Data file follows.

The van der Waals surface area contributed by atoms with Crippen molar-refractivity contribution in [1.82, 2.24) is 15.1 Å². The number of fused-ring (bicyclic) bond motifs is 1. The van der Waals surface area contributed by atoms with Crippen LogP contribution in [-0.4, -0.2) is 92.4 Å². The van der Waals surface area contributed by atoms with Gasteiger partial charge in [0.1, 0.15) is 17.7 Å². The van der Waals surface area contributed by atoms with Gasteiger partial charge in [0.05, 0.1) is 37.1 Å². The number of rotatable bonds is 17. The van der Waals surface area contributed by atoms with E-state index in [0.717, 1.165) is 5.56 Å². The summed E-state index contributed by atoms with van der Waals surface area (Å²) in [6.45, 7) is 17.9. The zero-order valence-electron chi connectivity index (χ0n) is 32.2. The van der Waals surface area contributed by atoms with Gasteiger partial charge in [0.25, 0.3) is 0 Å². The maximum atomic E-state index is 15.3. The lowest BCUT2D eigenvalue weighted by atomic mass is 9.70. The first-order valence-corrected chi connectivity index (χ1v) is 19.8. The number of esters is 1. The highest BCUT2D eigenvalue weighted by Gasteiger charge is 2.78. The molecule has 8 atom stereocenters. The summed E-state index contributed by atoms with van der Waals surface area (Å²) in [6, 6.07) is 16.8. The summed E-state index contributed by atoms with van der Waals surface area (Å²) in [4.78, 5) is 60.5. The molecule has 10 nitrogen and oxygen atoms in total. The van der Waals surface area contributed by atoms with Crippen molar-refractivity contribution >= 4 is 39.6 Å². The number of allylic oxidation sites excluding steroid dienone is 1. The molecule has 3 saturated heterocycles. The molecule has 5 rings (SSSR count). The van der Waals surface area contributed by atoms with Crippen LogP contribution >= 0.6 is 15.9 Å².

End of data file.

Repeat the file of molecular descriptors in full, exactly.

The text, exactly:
The van der Waals surface area contributed by atoms with Crippen molar-refractivity contribution in [1.82, 2.24) is 15.1 Å². The number of fused-ring (bicyclic) bond motifs is 1. The van der Waals surface area contributed by atoms with Crippen LogP contribution in [-0.4, -0.2) is 92.4 Å². The van der Waals surface area contributed by atoms with Gasteiger partial charge in [0.1, 0.15) is 17.7 Å². The van der Waals surface area contributed by atoms with Gasteiger partial charge in [0.05, 0.1) is 37.1 Å². The number of rotatable bonds is 17. The van der Waals surface area contributed by atoms with E-state index in [0.717, 1.165) is 5.56 Å². The summed E-state index contributed by atoms with van der Waals surface area (Å²) in [6.45, 7) is 17.9. The zero-order valence-electron chi connectivity index (χ0n) is 32.2. The van der Waals surface area contributed by atoms with Gasteiger partial charge in [0.25, 0.3) is 0 Å². The maximum atomic E-state index is 15.3. The lowest BCUT2D eigenvalue weighted by atomic mass is 9.70. The first-order valence-corrected chi connectivity index (χ1v) is 19.8. The number of esters is 1. The highest BCUT2D eigenvalue weighted by Gasteiger charge is 2.78. The molecule has 8 atom stereocenters. The summed E-state index contributed by atoms with van der Waals surface area (Å²) in [6, 6.07) is 16.8. The summed E-state index contributed by atoms with van der Waals surface area (Å²) in [4.78, 5) is 60.5. The molecule has 10 nitrogen and oxygen atoms in total. The van der Waals surface area contributed by atoms with Crippen molar-refractivity contribution >= 4 is 39.6 Å². The number of allylic oxidation sites excluding steroid dienone is 1. The molecule has 3 saturated heterocycles. The molecule has 5 rings (SSSR count). The van der Waals surface area contributed by atoms with Crippen LogP contribution >= 0.6 is 15.9 Å².